Editor’s note: our continuation of our series The All American Actor (autobiographical musings of Commarrah Jewelia Bashar) contains the following content warnings - suicidal Ideation.
The last call I got from my former manager was the call I’d been waiting for for the majority of my life. “[Career making show shot in New York] is looking for a black, Muslim, girl for a recurring role, but they don’t want out of town talent. Can you come back?” Even in the depths of major depressive disorder, I was devastated. I had just moved to Minnesota for treatment I hadn’t even started yet. I knew that if I went back, I wouldn’t have the chance to see a doctor before auditioning. If I got the role, I probably would never see one. If I didn’t get the role, I had what ER intake staff call a plan for myself. I had a plan most days back then.
Though it broke what little heart I had left, I said no. I’d been acting since I was twelve and I had a suspicion it took having a few more months of huge breakdowns before and after auditions in the Twin Cities to confirm. Acting, which I then attributed to saving my life so far, was tied intimately with my trauma and agitating how much I wanted to end it. After thirteen years of devotion and sacrifice, I was faced with the need to stop, maybe for the rest of my life.
So I stopped. For about two years, I gave all the energy I’d given to my acting career to healing, primarily using the tools of carefully monitored medications and skills based, intensive, therapy.
And that was the single best career choice I have ever made. Here’s what I discovered.
Talent & Experience Remain
My worst fear was that all the training and experience that I’d paid dearly for would dissolve into the ether. That while taking a break, I’d somehow revert back to my podunk, high school drama club state. That didn’t happen. I was a little rusty coming back. I needed to be reminded by my director of some basic things like make sure you’re breathing and go slower than you think is necessary.
But I’ve always been talented and if you’re at the mercy of this fear, trust me when I say that you have always been talented and you always will be. When you’re going to therapy and working on what you’ve learned IRL, you’re changing your cognition and strengthening your abilities, acting included. You will only lose what is ineffective.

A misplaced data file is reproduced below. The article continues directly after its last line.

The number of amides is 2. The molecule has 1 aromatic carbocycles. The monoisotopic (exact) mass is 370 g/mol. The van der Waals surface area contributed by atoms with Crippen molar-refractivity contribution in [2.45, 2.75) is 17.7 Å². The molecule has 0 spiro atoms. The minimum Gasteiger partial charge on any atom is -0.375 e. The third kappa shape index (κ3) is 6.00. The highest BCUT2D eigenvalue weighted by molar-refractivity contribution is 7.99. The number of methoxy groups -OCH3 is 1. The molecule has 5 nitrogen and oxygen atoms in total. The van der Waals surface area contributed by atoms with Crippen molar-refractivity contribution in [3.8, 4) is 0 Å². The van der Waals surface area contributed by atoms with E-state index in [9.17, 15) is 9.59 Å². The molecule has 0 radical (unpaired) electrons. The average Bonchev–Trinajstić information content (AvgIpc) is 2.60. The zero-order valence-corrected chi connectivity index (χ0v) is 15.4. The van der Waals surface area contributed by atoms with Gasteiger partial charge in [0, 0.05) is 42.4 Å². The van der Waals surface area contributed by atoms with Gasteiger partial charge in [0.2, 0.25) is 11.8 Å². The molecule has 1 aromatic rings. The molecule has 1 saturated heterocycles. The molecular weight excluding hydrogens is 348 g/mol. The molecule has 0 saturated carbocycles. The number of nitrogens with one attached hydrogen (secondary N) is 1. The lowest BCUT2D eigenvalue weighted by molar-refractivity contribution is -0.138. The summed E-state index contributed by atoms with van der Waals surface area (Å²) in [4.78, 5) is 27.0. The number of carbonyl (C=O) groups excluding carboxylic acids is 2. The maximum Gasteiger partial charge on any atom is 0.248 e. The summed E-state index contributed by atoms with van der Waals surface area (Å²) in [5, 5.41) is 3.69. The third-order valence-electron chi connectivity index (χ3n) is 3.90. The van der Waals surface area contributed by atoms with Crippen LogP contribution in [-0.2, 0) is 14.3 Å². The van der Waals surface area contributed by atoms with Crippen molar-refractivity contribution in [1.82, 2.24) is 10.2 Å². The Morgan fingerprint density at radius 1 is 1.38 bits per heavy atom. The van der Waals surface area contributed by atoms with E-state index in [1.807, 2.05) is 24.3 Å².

Mental Illness is Not What Makes You Art
Intellectually, I have always thought this line of thinking was stupid and harmful. But as I learned watching a video in Daybridge “[Humans] are not thinking machines that feel. We are feeling machines that think.”
Throughout the healing process, I still was afraid that mental illnesses were secretly helping me be a better actor. I thought I could push myself much harder than my soft, mentally well, peers. What I was actually doing was confusing symptoms for who I was and letting them indicate my worth. I would push myself to breaking each project while the damage stacked. My peers weren’t soft, they were taking care of themselves or “their instrument.” Plus, how good was I performing really? I couldn’t manage the emotional landscape of my life. Talent notwithstanding, there’s no way that level of dysfunction doesn’t touch the emotional landscape of your characters. Which lead to the next and best discovery--
When you let something have a space in one corner of your life, it will expand outward and touch all parts of you. Because of my upbringing and the abusive pedagogy at New York University, large swaths of my process were self-harm based. I was worried when I returned, I’d have to rebuild my process from scratch. I was stunned to find that everything I’d learned and applied to my life was just as present and alive in my process. I was also overjoyed to discover that since I’d spent two years reframing my own complex life experience, the characters I am now able to produce are far more nuanced. It’s the difference between a constellation and a galaxy. Whole worlds walk across stage and screen within me. That’s the difference between a good actor and a great one.
I now live and work totally symptom free of mental illness.
My depression is in remission and though I’ll always be neurodivergent, the three other disorders I experienced have little to no chance of returning. But I won’t pretend like this is possible for everyone. We live at the intersection of ability, access and plain luck. That’s true no matter where you live and we live in America--one of the most racist, denialist, ableist, and ineffectively violent cultures. Some folks can’t even get doctors to get their gender or lack there of acknowledged.
However, I will say that illnesses all act the same and in predictable patterns. That’s why we can treat them. So if treatment is an option for you and the only thing standing in your way is the real fear of what may happen to your career, go get treatment and damn your career. Let that be the first broken barrier on the path to you valuing your own life more than what you produce.